THE President thinks Gilas Pilipinas is playing an Angolan team that’s too easy to handle, one which can be defeated twice on a weekday and thrice on a Sunday.
“Angola, ililibing nang buhay,” President Duterte told a gathering at the Palace several weeks ago, perhaps informed by aides that the African nation is regarded a sissy in basketball.
In the same occasion, the President said Gilas wouldn’t hold a candle against a tall Italian side that boasts of a pair of NBA players. He was damn right; the Filipinos got mauled, losing 62-108 on Saturday night.
Whether the Chief Executive will be on the mark again will be known when the Filipinos take on the Angolans at 3:30 this afternoon in Foshan, China in a battle between two teams fighting for nothing but pride in the Fiba World Cup.
The two nations are already out of the running for the second round, but it doesn’t mean that the elements of a good, entertaining duel will be absent since both sides want to end the Group D eliminations on a positive note before going to Beijing for the classification phase.
If the President is expecting an easy outing for the Filipinos, he’s wrong. It’s because Gilas is facing a team that has the means and personnel to topple a PH side which played its first two games as if they left their shooting touch at the airport.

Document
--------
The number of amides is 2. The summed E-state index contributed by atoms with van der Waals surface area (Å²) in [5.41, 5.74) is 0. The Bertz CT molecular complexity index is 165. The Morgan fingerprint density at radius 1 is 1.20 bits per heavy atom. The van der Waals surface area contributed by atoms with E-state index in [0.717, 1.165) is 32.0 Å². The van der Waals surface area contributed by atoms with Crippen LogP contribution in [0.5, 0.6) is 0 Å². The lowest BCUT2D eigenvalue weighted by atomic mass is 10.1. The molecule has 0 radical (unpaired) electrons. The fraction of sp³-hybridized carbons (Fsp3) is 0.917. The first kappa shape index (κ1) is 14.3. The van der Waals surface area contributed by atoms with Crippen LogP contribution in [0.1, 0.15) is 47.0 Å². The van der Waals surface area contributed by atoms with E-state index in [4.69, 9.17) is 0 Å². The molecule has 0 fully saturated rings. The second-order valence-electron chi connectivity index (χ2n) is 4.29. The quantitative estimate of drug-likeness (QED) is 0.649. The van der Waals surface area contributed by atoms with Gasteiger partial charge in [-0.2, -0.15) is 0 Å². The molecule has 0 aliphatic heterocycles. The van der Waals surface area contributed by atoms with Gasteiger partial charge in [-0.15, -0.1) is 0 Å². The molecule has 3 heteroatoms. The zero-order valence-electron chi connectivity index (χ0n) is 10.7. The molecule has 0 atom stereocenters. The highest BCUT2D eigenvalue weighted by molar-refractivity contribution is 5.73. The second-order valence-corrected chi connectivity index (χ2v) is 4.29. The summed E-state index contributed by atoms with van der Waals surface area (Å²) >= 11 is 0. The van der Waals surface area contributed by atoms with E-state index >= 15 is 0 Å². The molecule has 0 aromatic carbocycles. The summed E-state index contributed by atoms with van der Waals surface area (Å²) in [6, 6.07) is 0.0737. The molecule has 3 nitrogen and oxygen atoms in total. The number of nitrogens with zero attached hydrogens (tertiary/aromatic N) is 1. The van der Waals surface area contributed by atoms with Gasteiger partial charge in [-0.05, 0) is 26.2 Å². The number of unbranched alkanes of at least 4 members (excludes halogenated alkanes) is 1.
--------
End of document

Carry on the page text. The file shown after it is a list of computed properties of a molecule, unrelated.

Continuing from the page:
They’re both coming off horrible defeats, with the Filipinos absorbing a 67-126 shellacking from Denver Nuggets’ Nikola Jokic and Serbia and the Angolans getting a 61-92 whipping from Italy on Monday night at the GBA International Sports and Cultural Center.
Gilas head coach Yeng Guiao said his team is ready at everything the Angolans could throw at them, adding the game against the Africans will be a tight one.
“We’re just looking to play a good game and give ourselves a chance to stay in the game,” Guiao said during the pre-game presser yesterday. “We’re trying to get them relaxed and try to enjoy ourselves. I think that will help a lot if we try to be competitive.”
Like Guiao, Angolan coach Will Voigt is expecting a close game but is wary of the Filipino fans who are definitely coming in droves, something which he said is “something new to the Angolans.”
“We played two European teams, so obviously the following for them hasn’t been that big. But I would expect a good crowd support for the Philippines, and that’s a little added energy for them,” said Voigt.
In a talk with Filipino sportswriters, Voigt said he’s familiar with some of the Filipino players, and believes his team can match up with Gilas.
“Obviously (Andre) Blatche is always the x-factor against the Philippines. When he has big games, it makes them a lot harder to beat. But I think it’ll be a close game,” he said.
In an evening to forget, the Filipinos got a neat lesson on how to play the game of basketball as the Serbs, ranked No. 4 in the world and a strong title contender, dealt Gilas its worst beating in the World Cup.
The 59-point loss surpassed a pair of 47-point defeats in the 1978 when Manila hosted what was known then as the world championship.
“Serbia simply proved too big and too good for us,” said Guiao of the Serbians, who posted a magnificent 75 percent shooting norm in the win the sent them to the second round as expected together with the Italians.